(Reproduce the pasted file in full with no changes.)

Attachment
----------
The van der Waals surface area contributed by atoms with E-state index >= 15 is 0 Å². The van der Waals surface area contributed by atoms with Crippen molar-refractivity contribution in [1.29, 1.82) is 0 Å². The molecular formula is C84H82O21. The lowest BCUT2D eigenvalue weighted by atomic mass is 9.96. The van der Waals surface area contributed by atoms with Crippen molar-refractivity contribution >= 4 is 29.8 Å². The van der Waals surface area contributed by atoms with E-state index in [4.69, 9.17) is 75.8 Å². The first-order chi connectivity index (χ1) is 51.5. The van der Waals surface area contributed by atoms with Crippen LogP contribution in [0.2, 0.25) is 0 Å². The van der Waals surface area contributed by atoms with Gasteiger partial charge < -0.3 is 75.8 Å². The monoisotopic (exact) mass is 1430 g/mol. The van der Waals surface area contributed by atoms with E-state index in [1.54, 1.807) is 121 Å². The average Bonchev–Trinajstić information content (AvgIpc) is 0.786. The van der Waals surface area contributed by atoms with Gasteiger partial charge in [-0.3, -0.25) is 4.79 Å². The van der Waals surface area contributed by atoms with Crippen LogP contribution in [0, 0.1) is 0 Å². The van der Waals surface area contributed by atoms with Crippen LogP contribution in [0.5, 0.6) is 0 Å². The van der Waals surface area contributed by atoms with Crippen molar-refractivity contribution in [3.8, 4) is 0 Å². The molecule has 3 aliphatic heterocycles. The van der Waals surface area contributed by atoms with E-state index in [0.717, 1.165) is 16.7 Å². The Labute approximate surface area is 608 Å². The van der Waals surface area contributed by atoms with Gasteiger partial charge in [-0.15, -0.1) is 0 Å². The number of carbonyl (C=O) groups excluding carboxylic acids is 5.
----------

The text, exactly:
The van der Waals surface area contributed by atoms with E-state index >= 15 is 0 Å². The van der Waals surface area contributed by atoms with Crippen molar-refractivity contribution in [1.29, 1.82) is 0 Å². The molecular formula is C84H82O21. The lowest BCUT2D eigenvalue weighted by atomic mass is 9.96. The van der Waals surface area contributed by atoms with Crippen molar-refractivity contribution >= 4 is 29.8 Å². The van der Waals surface area contributed by atoms with E-state index in [4.69, 9.17) is 75.8 Å². The first-order chi connectivity index (χ1) is 51.5. The van der Waals surface area contributed by atoms with Crippen LogP contribution in [0.2, 0.25) is 0 Å². The van der Waals surface area contributed by atoms with Gasteiger partial charge < -0.3 is 75.8 Å². The monoisotopic (exact) mass is 1430 g/mol. The van der Waals surface area contributed by atoms with E-state index in [1.54, 1.807) is 121 Å². The average Bonchev–Trinajstić information content (AvgIpc) is 0.786. The van der Waals surface area contributed by atoms with Gasteiger partial charge in [-0.3, -0.25) is 4.79 Å². The van der Waals surface area contributed by atoms with Crippen LogP contribution in [0, 0.1) is 0 Å². The van der Waals surface area contributed by atoms with Crippen LogP contribution in [0.5, 0.6) is 0 Å². The van der Waals surface area contributed by atoms with Crippen molar-refractivity contribution in [3.8, 4) is 0 Å². The molecule has 3 aliphatic heterocycles. The van der Waals surface area contributed by atoms with E-state index in [0.717, 1.165) is 16.7 Å². The Labute approximate surface area is 608 Å². The van der Waals surface area contributed by atoms with Gasteiger partial charge in [-0.15, -0.1) is 0 Å². The number of carbonyl (C=O) groups excluding carboxylic acids is 5.